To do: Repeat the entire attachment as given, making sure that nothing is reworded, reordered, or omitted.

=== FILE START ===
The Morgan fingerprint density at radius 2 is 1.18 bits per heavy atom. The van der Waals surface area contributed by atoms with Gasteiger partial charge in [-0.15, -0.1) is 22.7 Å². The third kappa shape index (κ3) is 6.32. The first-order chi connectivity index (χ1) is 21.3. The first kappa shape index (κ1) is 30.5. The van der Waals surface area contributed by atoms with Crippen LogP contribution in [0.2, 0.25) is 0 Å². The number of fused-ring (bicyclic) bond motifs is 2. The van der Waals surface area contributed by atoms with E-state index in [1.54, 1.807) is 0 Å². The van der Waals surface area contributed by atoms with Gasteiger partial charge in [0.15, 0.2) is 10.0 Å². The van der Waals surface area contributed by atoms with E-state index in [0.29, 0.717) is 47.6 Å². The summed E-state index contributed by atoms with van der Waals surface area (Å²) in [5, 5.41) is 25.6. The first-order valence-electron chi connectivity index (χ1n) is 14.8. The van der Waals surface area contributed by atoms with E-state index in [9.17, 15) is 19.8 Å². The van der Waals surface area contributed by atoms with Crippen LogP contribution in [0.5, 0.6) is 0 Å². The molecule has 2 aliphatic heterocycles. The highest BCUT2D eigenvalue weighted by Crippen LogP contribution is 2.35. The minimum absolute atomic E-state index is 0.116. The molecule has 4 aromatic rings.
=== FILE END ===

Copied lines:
The Morgan fingerprint density at radius 2 is 1.18 bits per heavy atom. The van der Waals surface area contributed by atoms with Gasteiger partial charge in [-0.15, -0.1) is 22.7 Å². The third kappa shape index (κ3) is 6.32. The first-order chi connectivity index (χ1) is 21.3. The first kappa shape index (κ1) is 30.5. The van der Waals surface area contributed by atoms with Crippen LogP contribution in [0.2, 0.25) is 0 Å². The number of fused-ring (bicyclic) bond motifs is 2. The van der Waals surface area contributed by atoms with E-state index in [1.54, 1.807) is 0 Å². The van der Waals surface area contributed by atoms with Gasteiger partial charge in [0.15, 0.2) is 10.0 Å². The van der Waals surface area contributed by atoms with E-state index in [0.29, 0.717) is 47.6 Å². The summed E-state index contributed by atoms with van der Waals surface area (Å²) in [5, 5.41) is 25.6. The first-order valence-electron chi connectivity index (χ1n) is 14.8. The van der Waals surface area contributed by atoms with E-state index in [9.17, 15) is 19.8 Å². The van der Waals surface area contributed by atoms with Crippen LogP contribution in [0.5, 0.6) is 0 Å². The molecule has 2 aliphatic heterocycles. The highest BCUT2D eigenvalue weighted by Crippen LogP contribution is 2.35. The minimum absolute atomic E-state index is 0.116. The molecule has 4 aromatic rings.